The men in the pinstripe suits
We don’t get the government we deserve; we get the government we collectively vote for. Look at them. Go on, take a good hard look at the last lot we voted for and sigh. Then take a look at what …
We don’t get the government we deserve; we get the government we collectively vote for. Look at them. Go on, take a good hard look at the last lot we voted for and sigh. Then take a look at what these men and women who we elected to represent us actually spend their time fretting over. And despair.
Case in point: the amount of time spent over the last week discussing, debating and disecting the internal machinations of the fourth most popular party in the country. As Fianna Fail’s men in the pin-stripe suits (and assorted Marys – I’d welcome a gender quota if it meant we’d never see such geniuses as Hanafin, Coughlan and O’Rourke again, but I fear we’d just get more of ‘em) argue about whether Bert or Ernie should lead them into the promised land of opposition, the country continues to slump in the economic emergency ward which can’t even afford a stretcher.
There’s a real job of work to be done, but Fianna Fail and their friends in the Green Party continue to shirk this at every opportunity. Over the next few weeks, we will see those two parties putting their heads together to try to get as many acts of cronyism done before they have to call an election. This will mean putting forward legislation which will do nothing to get us out of the economic emergency ward and everything to do with vested interests (do we really need a directly elected mayor for Dublin?) and putting as many FF and Green arses on State bodies and bodies as is feasibly possible.
That’s politics in Ireland 2011. Never mind the hundreds of thousands who are unemployed who no fault of their own or the thousands of people who gave just given up on this place and are heading for foreign shores. Never mind the number of community bodies around the country which are gagging to do some good in their local area, but haven’t been given any funds, encouragement or infrastructural aid to do so. And, just to show that OTR leans right as well as left, let’s also have a shout out for those small and medium-sized businesses which are closing down every day of the week which might -just might – have survived if there was a more pro-active approach to dealing with their troubles at a governmental level.
But no, when it comes to jobs, this government are only interested in foreign multinationals and retail jobs. Better to issue a press release about a couple of hundred new part-time jobs at a new Tesco than work at a grassroots’ level with new, emerging enterprises or community bodies. The former can be done by a handler with a handle on the language of snakeskin oil salesmanship, but the latter takes commitment, intelligence and imagination, qualities which many of our elected reps shake off as soon as they put on their pinstripe suits. It could be argued that they never had those qualities to begin with.
Good news: they’ll be asking for your vote in a matter of weeks and you’ll have the chance to have your say. Already, you’ve these institutionised men in the pinstripe suits talking about “their” seats. Cork North-Central TD Noel O’Flynn was on last night about “the O’Flynn seat” as if it’s a well-upholstered armchair with a Cork accent which has been in the O’Flynn family for generations. Limerick East’s Willie O’Dea (the TD, as opposed to the Rubberbandits’ DJ) was on Morning Ireland this morning talking about his seat. Funny, I thought they were elected to represent us, not keep a grip on a piece of furniture.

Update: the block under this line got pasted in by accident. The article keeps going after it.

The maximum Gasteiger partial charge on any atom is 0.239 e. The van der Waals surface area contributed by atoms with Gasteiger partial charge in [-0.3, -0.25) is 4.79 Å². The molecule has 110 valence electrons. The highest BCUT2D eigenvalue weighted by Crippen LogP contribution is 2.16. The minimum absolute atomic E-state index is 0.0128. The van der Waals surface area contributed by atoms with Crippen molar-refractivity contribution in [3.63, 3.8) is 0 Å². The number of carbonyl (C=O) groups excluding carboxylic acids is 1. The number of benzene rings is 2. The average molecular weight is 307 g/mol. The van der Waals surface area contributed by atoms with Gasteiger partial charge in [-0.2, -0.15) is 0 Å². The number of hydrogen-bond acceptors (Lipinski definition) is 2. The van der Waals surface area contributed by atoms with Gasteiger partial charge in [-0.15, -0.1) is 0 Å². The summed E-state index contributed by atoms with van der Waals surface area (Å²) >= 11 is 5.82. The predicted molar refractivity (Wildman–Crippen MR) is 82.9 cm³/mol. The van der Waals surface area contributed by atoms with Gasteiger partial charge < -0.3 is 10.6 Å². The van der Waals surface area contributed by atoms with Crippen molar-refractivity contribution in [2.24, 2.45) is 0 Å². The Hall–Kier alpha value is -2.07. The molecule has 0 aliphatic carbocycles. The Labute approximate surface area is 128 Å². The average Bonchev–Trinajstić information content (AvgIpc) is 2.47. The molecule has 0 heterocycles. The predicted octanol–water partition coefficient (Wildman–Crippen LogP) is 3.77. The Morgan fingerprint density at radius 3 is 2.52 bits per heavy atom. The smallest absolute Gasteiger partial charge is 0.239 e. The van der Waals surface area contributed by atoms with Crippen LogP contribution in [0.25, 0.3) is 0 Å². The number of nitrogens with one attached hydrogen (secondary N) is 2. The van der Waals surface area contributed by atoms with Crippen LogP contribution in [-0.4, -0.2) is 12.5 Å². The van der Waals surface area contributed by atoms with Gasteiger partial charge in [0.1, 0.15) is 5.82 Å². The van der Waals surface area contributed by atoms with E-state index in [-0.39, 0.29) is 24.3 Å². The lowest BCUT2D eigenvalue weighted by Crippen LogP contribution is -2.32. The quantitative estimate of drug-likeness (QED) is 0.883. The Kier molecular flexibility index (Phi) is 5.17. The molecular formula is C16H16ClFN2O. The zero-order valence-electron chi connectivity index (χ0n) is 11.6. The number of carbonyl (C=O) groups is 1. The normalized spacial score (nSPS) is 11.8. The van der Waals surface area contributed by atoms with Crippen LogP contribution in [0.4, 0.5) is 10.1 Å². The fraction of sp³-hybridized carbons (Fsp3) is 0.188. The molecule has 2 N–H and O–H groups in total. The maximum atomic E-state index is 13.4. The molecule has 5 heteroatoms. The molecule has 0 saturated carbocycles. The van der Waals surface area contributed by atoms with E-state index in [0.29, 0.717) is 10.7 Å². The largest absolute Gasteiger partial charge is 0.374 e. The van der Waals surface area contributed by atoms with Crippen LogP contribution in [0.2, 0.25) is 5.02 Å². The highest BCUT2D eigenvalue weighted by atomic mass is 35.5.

Of course, the same slings and arrows may well be directed in time at the opposition parties who are seeking to usurp them. For all the talk of political reform, it’s going to be the same gameplan in the next session. Turkeys don’t vote for Christmas.
But political reform is absolutely no use whatsoever if you’re simply replacing one set of men in pinstripe suits with a younger set of men in pinstripe suits (or the female equivalent) with the same outlook, attitudes, values and ambitions. Active politics is attractive to a certain constituency and the ones who get elected are the ones who have mastered that game. For all our talk, blogs (like this one) and tweets about the failings of our political masters, we keep electing the same shower. They might have different names and different tribal allegiances, but they’re the same caste at heart. And then we complain about it until the time comes to elect another shower.
It will be fascinating, then, to see if the next election will bring any change to this. Elaine Byrne wrote an interesting column a few weeks ago about the possibility of this election showing a generational shift in Irish politics. As we know, a lot of old warhorses in pinstripe suits are getting out while they can still get the pension. We’re going to see a whole new set of faces in the next Dail so we’ll see if younger, fresher faces will really bring a different perspective to our parliament. And remember, we get to cast that Dail when we cast our votes. Maybe for once, we’ll elect some politicans who are not the men in pinstripe suits. See, I can be optimistic when I want to be.